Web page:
Following passage of the Occupational Safety and Health Act of 1970, safety and health conditions in our nation's workplaces have improved. Workers' lives have been saved and injury and illness rates have dropped in many industry sectors of the economy. However, too many employers continue to cut corners and violate the law, putting workers in serious danger and costing lives. Many hazards remain unregulated. The job safety law needs to be updated to provide protection for all workers who lack coverage and to strengthen enforcement and workers’ rights. It's our job to continue this fight for safe jobs.
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Every ten years since 1890, the federal government sets out to count every person living in the United States. The Decennial Census as it is called, will take place between March through June of 2020.
On behalf of the New York City labor movement at the epicenter of the COVID-19 crisis, I’d like to extend thanks to United States Senator Charles Schumer for his tireless work on the stimulus bill.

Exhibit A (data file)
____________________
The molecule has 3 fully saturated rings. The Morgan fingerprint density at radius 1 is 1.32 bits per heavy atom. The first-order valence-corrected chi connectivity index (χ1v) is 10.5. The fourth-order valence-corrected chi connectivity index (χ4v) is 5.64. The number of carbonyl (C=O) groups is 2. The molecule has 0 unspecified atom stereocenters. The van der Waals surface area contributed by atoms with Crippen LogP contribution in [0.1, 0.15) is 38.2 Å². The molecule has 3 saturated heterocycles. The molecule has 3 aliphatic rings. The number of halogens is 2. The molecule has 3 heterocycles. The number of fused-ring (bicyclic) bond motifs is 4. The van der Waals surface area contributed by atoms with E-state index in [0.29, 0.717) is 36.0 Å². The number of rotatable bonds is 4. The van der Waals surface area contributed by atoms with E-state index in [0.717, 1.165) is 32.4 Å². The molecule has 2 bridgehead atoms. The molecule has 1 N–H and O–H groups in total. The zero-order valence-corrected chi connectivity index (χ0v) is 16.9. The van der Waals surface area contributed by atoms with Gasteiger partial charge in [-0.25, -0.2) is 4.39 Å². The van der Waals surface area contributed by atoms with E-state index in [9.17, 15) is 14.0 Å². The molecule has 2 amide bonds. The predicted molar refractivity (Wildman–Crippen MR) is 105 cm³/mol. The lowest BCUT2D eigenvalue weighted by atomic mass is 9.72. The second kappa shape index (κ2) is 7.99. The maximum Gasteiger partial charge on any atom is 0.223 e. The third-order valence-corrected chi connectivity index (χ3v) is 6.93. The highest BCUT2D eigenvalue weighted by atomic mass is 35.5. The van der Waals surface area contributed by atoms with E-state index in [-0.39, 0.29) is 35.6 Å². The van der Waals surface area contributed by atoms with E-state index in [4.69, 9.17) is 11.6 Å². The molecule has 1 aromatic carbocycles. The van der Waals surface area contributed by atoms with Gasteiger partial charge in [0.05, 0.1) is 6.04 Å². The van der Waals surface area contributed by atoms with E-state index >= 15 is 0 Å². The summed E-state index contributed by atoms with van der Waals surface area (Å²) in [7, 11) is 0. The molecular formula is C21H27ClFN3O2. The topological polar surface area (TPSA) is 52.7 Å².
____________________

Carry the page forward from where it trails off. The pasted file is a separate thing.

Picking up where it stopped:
Today, we mark the 109th anniversary of the Triangle Shirtwaist Factory Fire, a catastrophic event in which 146 workers, mostly young immigrant women, were killed as a direct result of abhorrent working conditions and woefully insufficient workplace safety standards.
(Updated 5/11/20) The COVID-19 pandemic remains an extraordinarily challenging situation, with New York City workers, as always, on the front lines of the crisis. The labor movement is rising in solidarity to meet those challenges.
(Updated 8/14/20) The Coronavirus (COVID-19) continues to have significant effects not only on the health of New Yorkers but on the economy as a whole. With businesses forced to close, workers in all industries are facing unprecedented economic uncertainty.
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Join us for a panel on safety and health protections for workers, unions, employers and the community.
NYC Department of Health and Mental Hygiene